## How to look up the next smaller item or the next larger item

The XLOOKUP function searches a range or an array for a match and returns the corresponding item from a second range or array. The syntax of the XLOOKUP function is as follows: = XLOOKUP ( lookup_value ; lookup_array ; return_array ; if_not_found ; match_mode ; search_mode ) The lookup value can be either a text or a number, inputted directly into the function or as a cell reference.   When looking up numbers, other than match type 0, exact match,

## How to use less than or greater than MATCH

We can use the INDEX function to designate a cell range (array) from which we want to retrieve data and, at the same time, use the MATCH function to specify the address of a cell in that cell range (array), i.e., row and column.   The MATCH function returns the relative position of the item in the range, either a row or a column. The relative position is returned in the form of an integer number, such as 1, 2,

## Combining FILTER with XLOOKUP

The FILTER function allows us to filter a range of data based on criteria defined for specified corresponding arrays. By combining FILTER with XLOOKUP, that corresponding array and/or filtering criteria can be returned from (un)related tables. We can FILTER, and in the end, SUM, values based on criteria that are not present in the table we are returning values from.   In the following example, we will show how to use XLOOKUP in order to return filtering criteria: This table

## Combining FILTER with INDEX MATCH

The FILTER function allows us to filter a range of data based on criteria defined for specified corresponding arrays. By combining FILTER with INDEX MATCH, that corresponding array and/or filtering criteria can be returned from (un)related tables. We can FILTER, and in the end, SUM, values based on criteria that are not present in the table we are returning values from.   In the following example, we will show how to use INDEX MATCH in order to return filtering criteria:

## UNIQUE function

The UNIQUE function replicates and extends Excel’s Remove Duplicates feature in formula form. The UNIQUE function allows us to return a list of unique values in a list or range. By default, the UNIQUE function will return multiple values, which will be placed in the neighboring cells (to the bottom and/or to the right). I.e., we are dealing with dynamic array formulas here.   The syntax of the UNIQUE function is as follows: = UNIQUE ( array ; [by_col] ;

## SORT & SORTBY functions

Two related sorting functions, SORT and SORTBY, replicate and extend Excel AutoFilter sorting functionality in formula form. The SORT function can be used to sort the contents of a range or array based on the values in that range or array, while the SORTBY function can be used to sort the contents of a range or array based on the values in the corresponding range or array, as illustrated here: By default, these functions will return multiple values, which will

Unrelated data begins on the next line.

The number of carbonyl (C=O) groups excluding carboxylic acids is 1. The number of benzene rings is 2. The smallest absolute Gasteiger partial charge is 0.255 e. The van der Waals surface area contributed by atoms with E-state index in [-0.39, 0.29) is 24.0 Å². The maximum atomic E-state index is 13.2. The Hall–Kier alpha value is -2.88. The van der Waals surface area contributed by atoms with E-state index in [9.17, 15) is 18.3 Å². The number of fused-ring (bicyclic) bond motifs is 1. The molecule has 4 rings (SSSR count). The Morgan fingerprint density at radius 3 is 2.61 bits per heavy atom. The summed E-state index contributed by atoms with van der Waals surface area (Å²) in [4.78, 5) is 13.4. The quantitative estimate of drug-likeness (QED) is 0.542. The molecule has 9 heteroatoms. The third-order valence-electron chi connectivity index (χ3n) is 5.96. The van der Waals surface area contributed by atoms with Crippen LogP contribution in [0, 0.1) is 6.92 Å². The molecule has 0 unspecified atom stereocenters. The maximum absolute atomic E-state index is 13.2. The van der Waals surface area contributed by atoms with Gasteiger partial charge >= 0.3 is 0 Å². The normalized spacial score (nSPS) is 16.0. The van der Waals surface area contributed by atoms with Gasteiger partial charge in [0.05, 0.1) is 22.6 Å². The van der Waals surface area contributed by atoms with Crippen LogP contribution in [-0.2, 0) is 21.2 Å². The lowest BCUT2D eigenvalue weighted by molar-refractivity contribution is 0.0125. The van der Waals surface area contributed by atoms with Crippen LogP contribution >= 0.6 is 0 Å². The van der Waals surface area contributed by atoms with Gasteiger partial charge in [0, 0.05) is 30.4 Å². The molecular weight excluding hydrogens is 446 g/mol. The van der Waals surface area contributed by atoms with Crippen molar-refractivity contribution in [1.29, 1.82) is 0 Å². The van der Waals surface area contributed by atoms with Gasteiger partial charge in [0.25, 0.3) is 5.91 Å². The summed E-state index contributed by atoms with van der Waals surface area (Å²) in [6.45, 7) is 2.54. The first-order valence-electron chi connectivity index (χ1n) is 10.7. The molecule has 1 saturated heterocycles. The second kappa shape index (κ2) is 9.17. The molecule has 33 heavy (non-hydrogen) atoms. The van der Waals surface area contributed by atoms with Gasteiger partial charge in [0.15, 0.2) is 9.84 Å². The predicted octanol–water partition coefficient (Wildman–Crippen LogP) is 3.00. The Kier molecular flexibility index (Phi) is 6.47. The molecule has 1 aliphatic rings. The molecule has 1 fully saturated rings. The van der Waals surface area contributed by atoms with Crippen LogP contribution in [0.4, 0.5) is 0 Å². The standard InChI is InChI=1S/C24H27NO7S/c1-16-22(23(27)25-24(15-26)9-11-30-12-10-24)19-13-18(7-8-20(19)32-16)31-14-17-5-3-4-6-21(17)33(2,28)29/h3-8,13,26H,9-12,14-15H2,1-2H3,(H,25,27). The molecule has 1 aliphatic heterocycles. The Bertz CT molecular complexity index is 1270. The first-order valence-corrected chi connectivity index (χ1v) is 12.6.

## SEQUENCE function

The SEQUENCE function generates a list of sequential numbers in an array. We can generate a list of sequential numbers in rows, columns, or both. By default, the SEQUENCE function will return multiple values, which will be placed in the neighboring cells (to the bottom and/or to the right). I.e., we are dealing with dynamic array formulas here.   The syntax of the SEQUENCE function is as follows: =SEQUENCE ( rows ; [columns] ; [start] ; [step] ) Rows specifies

## FILTER function

The FILTER function replicates and extends Excel AutoFilter filtering functionality in formula form. The FILTER function allows us to filter a range of data based on defined criteria. By default, the FILTER function will return multiple values, which will be placed in the neighboring cells (to the bottom and/or to the right). I.e., we are dealing with dynamic array formulas here.   The syntax of the FILTER function is as follows: = FILTER ( array ; include ; [if_empty] )

## Lookup the 2nd, the 3rd, or the nth value

Both the MATCH function and the XLOOKUP function look only for the first (last) available match in the array. This is perfectly reasonable in most cases, as we are expecting to deal with unique identifiers when looking up data. However, sometimes we will have to look up the second, third, fourth, or nth value.   Consider the following example: Our table contains a list of contract numbers in column B and contact email addresses in column A. Contract numbers are

## Lookup with multiple criteria

If we have to look up items in tables where we canâ€™t use unique identifiers (there are no names located in a table column that contains data in all of the rows, and that data is non-repeating), we will probably have to resort to matching multiple criteria in multiple columns.   Consider the following example: Each year, multiple game tournaments are held in repeating cities, organized by various repeating organizers. Items in the column City are not unique, nor are